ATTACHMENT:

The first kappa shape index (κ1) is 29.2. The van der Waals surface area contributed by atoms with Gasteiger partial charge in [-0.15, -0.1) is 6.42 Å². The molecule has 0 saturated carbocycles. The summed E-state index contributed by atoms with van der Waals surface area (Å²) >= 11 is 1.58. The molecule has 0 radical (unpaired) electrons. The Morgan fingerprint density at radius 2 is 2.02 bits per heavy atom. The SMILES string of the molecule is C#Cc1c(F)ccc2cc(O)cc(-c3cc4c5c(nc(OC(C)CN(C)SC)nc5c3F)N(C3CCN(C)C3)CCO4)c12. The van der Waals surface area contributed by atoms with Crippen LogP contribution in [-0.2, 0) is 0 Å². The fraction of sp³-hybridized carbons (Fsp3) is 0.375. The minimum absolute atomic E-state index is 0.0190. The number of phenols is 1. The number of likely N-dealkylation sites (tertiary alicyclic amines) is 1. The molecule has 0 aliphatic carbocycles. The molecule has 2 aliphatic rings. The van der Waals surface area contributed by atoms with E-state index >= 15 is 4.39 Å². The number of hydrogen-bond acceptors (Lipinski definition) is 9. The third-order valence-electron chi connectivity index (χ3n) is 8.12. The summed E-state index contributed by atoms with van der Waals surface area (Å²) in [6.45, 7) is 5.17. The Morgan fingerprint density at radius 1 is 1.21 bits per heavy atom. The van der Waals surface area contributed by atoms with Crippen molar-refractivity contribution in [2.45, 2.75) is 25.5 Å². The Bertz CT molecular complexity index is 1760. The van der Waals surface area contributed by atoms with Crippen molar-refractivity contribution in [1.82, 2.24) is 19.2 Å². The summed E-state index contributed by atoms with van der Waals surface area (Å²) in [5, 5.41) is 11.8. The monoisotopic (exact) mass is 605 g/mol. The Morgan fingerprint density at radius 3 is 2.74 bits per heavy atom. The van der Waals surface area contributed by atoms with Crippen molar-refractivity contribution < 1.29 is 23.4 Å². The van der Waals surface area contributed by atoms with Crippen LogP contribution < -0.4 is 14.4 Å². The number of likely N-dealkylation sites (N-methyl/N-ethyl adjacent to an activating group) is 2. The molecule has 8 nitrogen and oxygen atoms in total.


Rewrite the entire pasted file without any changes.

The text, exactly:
The first kappa shape index (κ1) is 29.2. The van der Waals surface area contributed by atoms with Gasteiger partial charge in [-0.15, -0.1) is 6.42 Å². The molecule has 0 saturated carbocycles. The summed E-state index contributed by atoms with van der Waals surface area (Å²) >= 11 is 1.58. The molecule has 0 radical (unpaired) electrons. The Morgan fingerprint density at radius 2 is 2.02 bits per heavy atom. The SMILES string of the molecule is C#Cc1c(F)ccc2cc(O)cc(-c3cc4c5c(nc(OC(C)CN(C)SC)nc5c3F)N(C3CCN(C)C3)CCO4)c12. The van der Waals surface area contributed by atoms with Crippen LogP contribution in [-0.2, 0) is 0 Å². The fraction of sp³-hybridized carbons (Fsp3) is 0.375. The minimum absolute atomic E-state index is 0.0190. The number of phenols is 1. The number of likely N-dealkylation sites (tertiary alicyclic amines) is 1. The molecule has 0 aliphatic carbocycles. The molecule has 2 aliphatic rings. The van der Waals surface area contributed by atoms with E-state index >= 15 is 4.39 Å². The number of hydrogen-bond acceptors (Lipinski definition) is 9. The third-order valence-electron chi connectivity index (χ3n) is 8.12. The summed E-state index contributed by atoms with van der Waals surface area (Å²) in [6.45, 7) is 5.17. The Morgan fingerprint density at radius 1 is 1.21 bits per heavy atom. The van der Waals surface area contributed by atoms with Crippen molar-refractivity contribution in [2.45, 2.75) is 25.5 Å². The Bertz CT molecular complexity index is 1760. The van der Waals surface area contributed by atoms with Crippen molar-refractivity contribution in [1.82, 2.24) is 19.2 Å². The summed E-state index contributed by atoms with van der Waals surface area (Å²) in [5, 5.41) is 11.8. The monoisotopic (exact) mass is 605 g/mol. The Morgan fingerprint density at radius 3 is 2.74 bits per heavy atom. The van der Waals surface area contributed by atoms with Crippen molar-refractivity contribution < 1.29 is 23.4 Å². The van der Waals surface area contributed by atoms with Crippen LogP contribution < -0.4 is 14.4 Å². The number of likely N-dealkylation sites (N-methyl/N-ethyl adjacent to an activating group) is 2. The molecule has 8 nitrogen and oxygen atoms in total.